My Stainless Steel Giants
When I was a little boy, I loved walking around the wine-making cellar.
In my imagination, the enormous wine tanks transformed and became champions, guardians protectors of the wine…My Heros!
Creaking, wheezing, groaning, squealing, sweating…sometimes they even seemed to be laughing!. I watched the noisy show, as some were gushing from of their nozzles, while others were being filled up.
I grew up learning to play with my heros who live in the wine-cellars.
Each has its own name and personality to share and their attributes come alive in the wines:
Superman, Zeus, and Thor lend their power to the Cuvée Grande Reserve.
Laser, D’artagnan and Zorro transmit their intensity, tension and minerality to the Brut Silver.
Sophie Marceau, Heather Locklear and Michelle Pheiffer flirt beautifully with the Rosé.
Rocky comes out swinging to make a Dream Vintage!
As I blend to create champagne, I work to find the perfect balance of characteristics, that come from all my remarkable, dauntless heros : the Stainless Steel Giants.
Hot Chocolate & brioche
Lessons learned outside the classroom are the ones that stick with you the most…
When I was 12 years old, I left my little school in the village for the big school in the city and it was close to harvest time.
I explained to my new classmates, with their perfectly clean, shiny shoes, that back home, while the women were tasked with putting the dormitory and dining hall in order, the men were making their last little adjustments to their wine-press and trying to agree about the starting date of the harvest.
My new friends were fascinated by my lifestyle. I noticed that when I spoke about it, their eyes started to shine with longing. To them, being a winegrower meant living in the great outdoors, driving big tractors and spending endless long weekends in the countryside.
So I informed my parents, not long after, that we would have some new Harvesters coming on Saturday afternoon. I asked my parents to come pick us up with the best thing we had for transport from REIMS to BOUZY. They did not disappoint me! They showed up in front of the school in presidential procession with a 2CV, a MEHARI and a van…They even brought my grandmother’s Citroën DS!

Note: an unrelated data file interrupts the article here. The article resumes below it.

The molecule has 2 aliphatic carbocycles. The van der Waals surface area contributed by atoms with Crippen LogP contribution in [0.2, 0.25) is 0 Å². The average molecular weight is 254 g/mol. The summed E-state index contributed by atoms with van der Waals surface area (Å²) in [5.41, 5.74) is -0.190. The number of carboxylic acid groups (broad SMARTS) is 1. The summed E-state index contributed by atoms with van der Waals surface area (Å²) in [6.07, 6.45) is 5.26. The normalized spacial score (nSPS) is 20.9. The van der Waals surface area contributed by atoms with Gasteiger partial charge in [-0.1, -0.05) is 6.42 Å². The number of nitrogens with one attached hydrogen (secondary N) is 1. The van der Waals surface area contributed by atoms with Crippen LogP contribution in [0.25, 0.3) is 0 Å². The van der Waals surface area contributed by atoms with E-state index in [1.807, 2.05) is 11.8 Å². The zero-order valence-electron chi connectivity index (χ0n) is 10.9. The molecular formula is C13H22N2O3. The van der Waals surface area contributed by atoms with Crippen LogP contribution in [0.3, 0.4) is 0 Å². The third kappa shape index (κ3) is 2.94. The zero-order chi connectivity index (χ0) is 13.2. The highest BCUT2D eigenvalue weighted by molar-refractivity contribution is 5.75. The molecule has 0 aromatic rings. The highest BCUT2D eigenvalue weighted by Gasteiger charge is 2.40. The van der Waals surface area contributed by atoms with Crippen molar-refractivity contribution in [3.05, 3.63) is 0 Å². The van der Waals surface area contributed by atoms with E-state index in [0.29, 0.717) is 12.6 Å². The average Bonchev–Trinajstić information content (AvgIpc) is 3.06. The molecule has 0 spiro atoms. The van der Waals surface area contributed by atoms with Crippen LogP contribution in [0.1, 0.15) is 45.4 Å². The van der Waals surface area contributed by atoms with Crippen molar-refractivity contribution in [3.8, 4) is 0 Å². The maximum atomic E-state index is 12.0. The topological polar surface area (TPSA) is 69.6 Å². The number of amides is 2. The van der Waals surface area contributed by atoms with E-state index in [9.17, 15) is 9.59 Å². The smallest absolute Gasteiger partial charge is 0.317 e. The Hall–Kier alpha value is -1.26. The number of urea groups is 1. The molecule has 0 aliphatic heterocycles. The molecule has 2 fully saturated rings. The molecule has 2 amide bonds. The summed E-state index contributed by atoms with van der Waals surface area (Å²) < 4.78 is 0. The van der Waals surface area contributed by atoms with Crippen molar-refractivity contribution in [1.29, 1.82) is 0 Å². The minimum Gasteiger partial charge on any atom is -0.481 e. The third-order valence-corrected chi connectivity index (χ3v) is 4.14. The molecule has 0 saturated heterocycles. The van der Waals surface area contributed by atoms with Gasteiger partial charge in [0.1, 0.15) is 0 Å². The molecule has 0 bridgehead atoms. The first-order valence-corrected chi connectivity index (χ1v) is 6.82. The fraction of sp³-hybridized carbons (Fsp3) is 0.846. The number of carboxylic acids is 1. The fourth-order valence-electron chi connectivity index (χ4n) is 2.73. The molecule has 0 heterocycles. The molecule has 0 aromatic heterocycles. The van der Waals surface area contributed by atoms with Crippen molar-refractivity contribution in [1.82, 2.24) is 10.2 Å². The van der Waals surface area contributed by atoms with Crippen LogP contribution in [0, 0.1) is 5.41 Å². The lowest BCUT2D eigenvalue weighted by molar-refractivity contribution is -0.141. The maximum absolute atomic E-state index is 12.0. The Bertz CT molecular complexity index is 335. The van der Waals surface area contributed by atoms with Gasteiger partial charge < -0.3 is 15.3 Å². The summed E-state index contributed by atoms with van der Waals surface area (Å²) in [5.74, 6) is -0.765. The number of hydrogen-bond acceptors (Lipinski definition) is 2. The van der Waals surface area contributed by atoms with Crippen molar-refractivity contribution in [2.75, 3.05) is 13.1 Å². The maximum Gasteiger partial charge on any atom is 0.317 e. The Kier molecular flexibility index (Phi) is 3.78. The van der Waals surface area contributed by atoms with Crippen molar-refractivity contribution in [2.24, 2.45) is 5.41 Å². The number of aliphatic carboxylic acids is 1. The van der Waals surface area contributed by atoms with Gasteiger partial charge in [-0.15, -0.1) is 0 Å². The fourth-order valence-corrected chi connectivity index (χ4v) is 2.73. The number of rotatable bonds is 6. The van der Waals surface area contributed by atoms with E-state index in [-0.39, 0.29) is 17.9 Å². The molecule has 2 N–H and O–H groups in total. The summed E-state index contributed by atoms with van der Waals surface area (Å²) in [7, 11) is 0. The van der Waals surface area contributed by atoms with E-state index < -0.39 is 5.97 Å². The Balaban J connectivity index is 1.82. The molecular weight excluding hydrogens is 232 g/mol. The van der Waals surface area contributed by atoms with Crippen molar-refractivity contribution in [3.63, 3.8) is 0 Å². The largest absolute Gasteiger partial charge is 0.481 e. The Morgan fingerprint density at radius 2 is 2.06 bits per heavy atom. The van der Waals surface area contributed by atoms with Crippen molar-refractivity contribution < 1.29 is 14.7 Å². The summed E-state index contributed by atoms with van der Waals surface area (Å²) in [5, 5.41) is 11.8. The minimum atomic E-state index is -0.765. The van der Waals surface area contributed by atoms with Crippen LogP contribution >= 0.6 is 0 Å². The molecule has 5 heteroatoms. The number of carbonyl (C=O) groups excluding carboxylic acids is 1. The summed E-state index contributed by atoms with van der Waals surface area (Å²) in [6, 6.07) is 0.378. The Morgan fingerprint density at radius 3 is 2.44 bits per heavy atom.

Soon we were on our way, to the southern slopes of the Reims mountain.
When we arrived at the House, thirty minutes later, the three centuries-old porch opened its arms to us.
My mother and the kitchen women welcomed us and gave each one the traditional white apron used by master winegrowers. Having been awarded this emblem of honor and stature, we were allowed to sit at the head table. As the conversation about the harvest became heated, my classmates made sure not to miss a thing.
2pm: Sergeant Serge, former officer of the Foreign Legion, sounded our depart with the same bugle that had played for the French Colonial Army in 1953 after the bloody battle of DIEN BIEN PHU in Vietnam.
After we put on our pants and camouflage jackets and jumped into our boots, the sergeant inspected our ranks with military scrutiny. Nothing escaped his eye: A missing cup, improperly attached pruning shears…
Once he was satisfied that all our equipment was in order, he called out, “Off we go for the great adventure!”
We all climbed into the trailer like paratroopers freshly inducted to the Foreign Legion.
My new comrades in arms were thrilled and excited as we rolled along the bumpy dirt roads, the truck dangerously pitching from side to side, sometimes even getting stuck…
We arrived in front of a vineyard plot, ready to crouch down between the rows of vines and start clipping off the grape bunches.
3pm: Our troops were attacked by heavy rainfall and gusts of wind. Unable to stand our ground, our brave sergeant sounded the retreat, extracting us for a return to base.
No deaths to report, but some of us were injured and seriously soaked! First aid was administered by our nurses, who were waiting for us in the kitchen.
We were happy, warm and dry now, as we were served hot chocolate and Nutella on brioche by the fireplace.
This was my first lesson as a winegrower: Just like any great mission in life, a harvest is a succession of unforeseen events to overcome.